Confirmed: Chevrolet’s Bolt Loses Its Full Tax Credit In April, but Not the Doomed Volt
Good news for would-be Volt owners? Not really. Chevrolet’s soon-to-be-discontinued plug-in hybrid won’t live long enough to suffer the indignity of a halved federal EV tax credit. It’s dead in March, though remaining examples of the car everyone should want will no doubt linger on lots through the spring.
On Wednesday, General Motors announced, as expected, that it became the second automaker to pass the federal government’s 200,000-vehicle threshold, kicking off a three-month countdown to a chopped incentive.
The momentous moment came near the end of 2018, Automotive News reports, meaning a full quarter must pass before buyers stand to lose the $7,500 incentive offered on the all-electric Chevrolet Bolt and Volt. Come April, Bolt and remaining Volt buyers stand to receive just 3,750 of their fellow taxpayers’ dollars. Six months after that, the credit halves again, then vanishes.
Of course, General Motors execs probably aren’t toasting this green car milestone, as, much like Tesla (and Mitsubishi in Ontario), it will now have to resort to sweetening the MSRP pot on the manufacturer side. Then again, depending on the Bolt’s profitability, maybe a customer disincentive is a good thing for GM finances.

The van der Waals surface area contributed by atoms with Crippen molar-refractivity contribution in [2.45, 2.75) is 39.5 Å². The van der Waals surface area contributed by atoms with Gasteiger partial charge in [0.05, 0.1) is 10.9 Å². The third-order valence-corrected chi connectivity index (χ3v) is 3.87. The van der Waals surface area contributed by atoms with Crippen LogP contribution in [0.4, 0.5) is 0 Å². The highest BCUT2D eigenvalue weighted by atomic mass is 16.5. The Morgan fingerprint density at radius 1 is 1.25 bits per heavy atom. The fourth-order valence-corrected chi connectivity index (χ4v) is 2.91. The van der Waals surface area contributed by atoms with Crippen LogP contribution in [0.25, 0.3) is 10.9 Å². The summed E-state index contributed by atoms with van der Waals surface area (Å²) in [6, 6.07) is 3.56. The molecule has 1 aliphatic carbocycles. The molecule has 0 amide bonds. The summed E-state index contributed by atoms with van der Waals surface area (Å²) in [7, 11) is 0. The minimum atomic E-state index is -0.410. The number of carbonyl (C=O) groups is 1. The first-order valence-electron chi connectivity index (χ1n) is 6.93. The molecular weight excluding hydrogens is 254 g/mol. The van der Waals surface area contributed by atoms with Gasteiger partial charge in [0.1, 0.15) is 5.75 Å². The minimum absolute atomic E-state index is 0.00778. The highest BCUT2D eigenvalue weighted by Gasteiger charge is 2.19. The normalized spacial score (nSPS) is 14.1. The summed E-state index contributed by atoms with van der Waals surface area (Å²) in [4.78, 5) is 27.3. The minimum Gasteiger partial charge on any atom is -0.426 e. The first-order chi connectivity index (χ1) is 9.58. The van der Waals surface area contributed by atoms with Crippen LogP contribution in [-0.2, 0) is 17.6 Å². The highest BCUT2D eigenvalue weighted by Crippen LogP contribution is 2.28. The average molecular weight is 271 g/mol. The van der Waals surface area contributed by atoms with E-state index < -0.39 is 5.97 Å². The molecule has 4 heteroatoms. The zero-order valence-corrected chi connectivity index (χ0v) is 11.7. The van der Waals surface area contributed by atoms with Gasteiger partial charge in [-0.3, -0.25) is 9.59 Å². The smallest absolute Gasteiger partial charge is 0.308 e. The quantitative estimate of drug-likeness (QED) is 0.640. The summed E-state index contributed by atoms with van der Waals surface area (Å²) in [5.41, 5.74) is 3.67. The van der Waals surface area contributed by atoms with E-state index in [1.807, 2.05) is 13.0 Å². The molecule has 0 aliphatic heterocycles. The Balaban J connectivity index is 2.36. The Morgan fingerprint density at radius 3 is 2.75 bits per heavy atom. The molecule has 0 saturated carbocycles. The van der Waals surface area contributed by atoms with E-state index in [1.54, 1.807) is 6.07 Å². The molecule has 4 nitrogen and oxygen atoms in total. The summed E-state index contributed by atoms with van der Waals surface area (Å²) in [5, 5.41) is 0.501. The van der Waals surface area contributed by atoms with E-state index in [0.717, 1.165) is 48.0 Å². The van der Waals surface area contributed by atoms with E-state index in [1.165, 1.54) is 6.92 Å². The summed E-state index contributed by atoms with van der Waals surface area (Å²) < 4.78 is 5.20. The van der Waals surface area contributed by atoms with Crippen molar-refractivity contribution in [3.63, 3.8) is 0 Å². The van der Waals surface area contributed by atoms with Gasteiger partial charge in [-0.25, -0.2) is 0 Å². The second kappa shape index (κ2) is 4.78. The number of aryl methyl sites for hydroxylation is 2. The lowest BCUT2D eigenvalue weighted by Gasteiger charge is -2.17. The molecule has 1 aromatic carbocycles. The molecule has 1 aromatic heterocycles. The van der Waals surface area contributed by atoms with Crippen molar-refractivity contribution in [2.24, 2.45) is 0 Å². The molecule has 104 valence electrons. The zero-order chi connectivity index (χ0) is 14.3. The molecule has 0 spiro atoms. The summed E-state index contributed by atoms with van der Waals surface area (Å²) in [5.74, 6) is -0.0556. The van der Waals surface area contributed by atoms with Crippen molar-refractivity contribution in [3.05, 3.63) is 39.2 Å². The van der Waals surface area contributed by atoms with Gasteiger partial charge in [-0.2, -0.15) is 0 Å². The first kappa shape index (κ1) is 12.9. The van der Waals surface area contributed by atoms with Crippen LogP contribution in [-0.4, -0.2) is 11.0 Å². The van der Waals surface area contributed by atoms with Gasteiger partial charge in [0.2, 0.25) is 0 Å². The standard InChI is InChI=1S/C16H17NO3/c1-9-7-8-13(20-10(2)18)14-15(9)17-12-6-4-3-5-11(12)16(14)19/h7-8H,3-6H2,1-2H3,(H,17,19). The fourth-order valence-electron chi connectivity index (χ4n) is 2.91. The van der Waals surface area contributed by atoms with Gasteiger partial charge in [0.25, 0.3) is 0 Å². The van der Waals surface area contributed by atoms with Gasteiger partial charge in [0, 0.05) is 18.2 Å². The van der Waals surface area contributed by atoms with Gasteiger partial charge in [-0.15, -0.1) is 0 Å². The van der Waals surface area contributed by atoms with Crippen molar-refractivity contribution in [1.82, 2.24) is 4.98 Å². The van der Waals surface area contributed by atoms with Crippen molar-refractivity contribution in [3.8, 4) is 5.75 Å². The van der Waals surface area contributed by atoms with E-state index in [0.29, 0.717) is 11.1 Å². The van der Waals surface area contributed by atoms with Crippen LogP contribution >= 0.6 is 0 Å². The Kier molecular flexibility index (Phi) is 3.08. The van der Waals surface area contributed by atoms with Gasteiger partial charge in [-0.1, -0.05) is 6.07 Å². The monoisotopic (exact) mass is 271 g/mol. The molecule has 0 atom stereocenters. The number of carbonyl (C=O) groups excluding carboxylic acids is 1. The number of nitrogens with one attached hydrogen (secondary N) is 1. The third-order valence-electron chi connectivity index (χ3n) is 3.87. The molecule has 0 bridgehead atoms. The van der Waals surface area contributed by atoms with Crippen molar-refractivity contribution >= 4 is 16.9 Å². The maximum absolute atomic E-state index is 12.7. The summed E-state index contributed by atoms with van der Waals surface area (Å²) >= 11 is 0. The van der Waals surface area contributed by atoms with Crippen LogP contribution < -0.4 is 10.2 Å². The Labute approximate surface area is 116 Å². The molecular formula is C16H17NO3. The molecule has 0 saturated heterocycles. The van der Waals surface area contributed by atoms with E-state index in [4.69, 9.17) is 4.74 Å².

After passing the 200,000-eligible-vehicle mark in July, Tesla saw its full tax credit disappear on New Year’s Day, forcing the company to slash stickers by $2,000 across the board. Next in line to start the countdown is Nissan.
In base LT guise, the Bolt uses federal generosity to lower its MSRP five bucks below the $30k barrier. A halved credit puts the Bolt LT’s base price at $33,745. The improved 2019 Volt, condemned to death via falling sales (an affliction shared with its Detroit-Hamtramck Assembly factory mates) retails for $34,395 after delivery but before the $7,500 credit. It’s because of the Volt’s generous, 53-mile range that the car, which still packs a 1.5-liter four-cylinder for longer trips, qualifies for the full kitty.
Despite claiming its future lies in electric propulsion and computer control, GM’s short-term worries must lie with competitors who fall well below the tax credit threshold — most notably Hyundai, whose Kona EV crossover goes 258 miles between turns at the plug. Entry price for that vehicle, after incentives? An attractive $28,950.
[Image: General Motors]